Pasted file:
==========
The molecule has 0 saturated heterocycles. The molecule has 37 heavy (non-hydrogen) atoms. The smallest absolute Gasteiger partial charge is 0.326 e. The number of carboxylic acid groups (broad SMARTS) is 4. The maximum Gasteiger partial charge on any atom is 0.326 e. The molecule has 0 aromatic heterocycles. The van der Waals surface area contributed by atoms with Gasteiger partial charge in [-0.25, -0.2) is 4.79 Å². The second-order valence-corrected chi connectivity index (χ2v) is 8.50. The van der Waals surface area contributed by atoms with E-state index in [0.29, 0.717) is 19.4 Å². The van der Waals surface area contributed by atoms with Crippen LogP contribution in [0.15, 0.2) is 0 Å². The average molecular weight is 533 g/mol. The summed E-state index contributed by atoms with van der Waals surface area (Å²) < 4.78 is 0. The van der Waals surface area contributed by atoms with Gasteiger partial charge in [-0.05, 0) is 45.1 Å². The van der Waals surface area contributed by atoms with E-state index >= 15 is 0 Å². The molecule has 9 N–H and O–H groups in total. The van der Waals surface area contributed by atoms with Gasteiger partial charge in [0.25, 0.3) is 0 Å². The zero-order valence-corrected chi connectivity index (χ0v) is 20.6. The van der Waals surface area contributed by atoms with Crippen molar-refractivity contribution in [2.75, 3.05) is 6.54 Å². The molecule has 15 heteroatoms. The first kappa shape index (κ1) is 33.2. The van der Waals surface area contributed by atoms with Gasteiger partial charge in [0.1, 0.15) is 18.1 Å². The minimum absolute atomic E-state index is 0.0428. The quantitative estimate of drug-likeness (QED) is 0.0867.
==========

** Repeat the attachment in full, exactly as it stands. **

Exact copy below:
The molecule has 0 saturated heterocycles. The molecule has 37 heavy (non-hydrogen) atoms. The smallest absolute Gasteiger partial charge is 0.326 e. The number of carboxylic acid groups (broad SMARTS) is 4. The maximum Gasteiger partial charge on any atom is 0.326 e. The molecule has 0 aromatic heterocycles. The van der Waals surface area contributed by atoms with Gasteiger partial charge in [-0.25, -0.2) is 4.79 Å². The second-order valence-corrected chi connectivity index (χ2v) is 8.50. The van der Waals surface area contributed by atoms with E-state index in [0.29, 0.717) is 19.4 Å². The van der Waals surface area contributed by atoms with Crippen LogP contribution in [0.15, 0.2) is 0 Å². The average molecular weight is 533 g/mol. The summed E-state index contributed by atoms with van der Waals surface area (Å²) < 4.78 is 0. The van der Waals surface area contributed by atoms with Gasteiger partial charge in [-0.05, 0) is 45.1 Å². The van der Waals surface area contributed by atoms with E-state index >= 15 is 0 Å². The molecule has 9 N–H and O–H groups in total. The van der Waals surface area contributed by atoms with Gasteiger partial charge in [0.25, 0.3) is 0 Å². The zero-order valence-corrected chi connectivity index (χ0v) is 20.6. The van der Waals surface area contributed by atoms with Crippen molar-refractivity contribution in [2.75, 3.05) is 6.54 Å². The molecule has 15 heteroatoms. The first kappa shape index (κ1) is 33.2. The van der Waals surface area contributed by atoms with Gasteiger partial charge in [0.1, 0.15) is 18.1 Å². The minimum absolute atomic E-state index is 0.0428. The quantitative estimate of drug-likeness (QED) is 0.0867.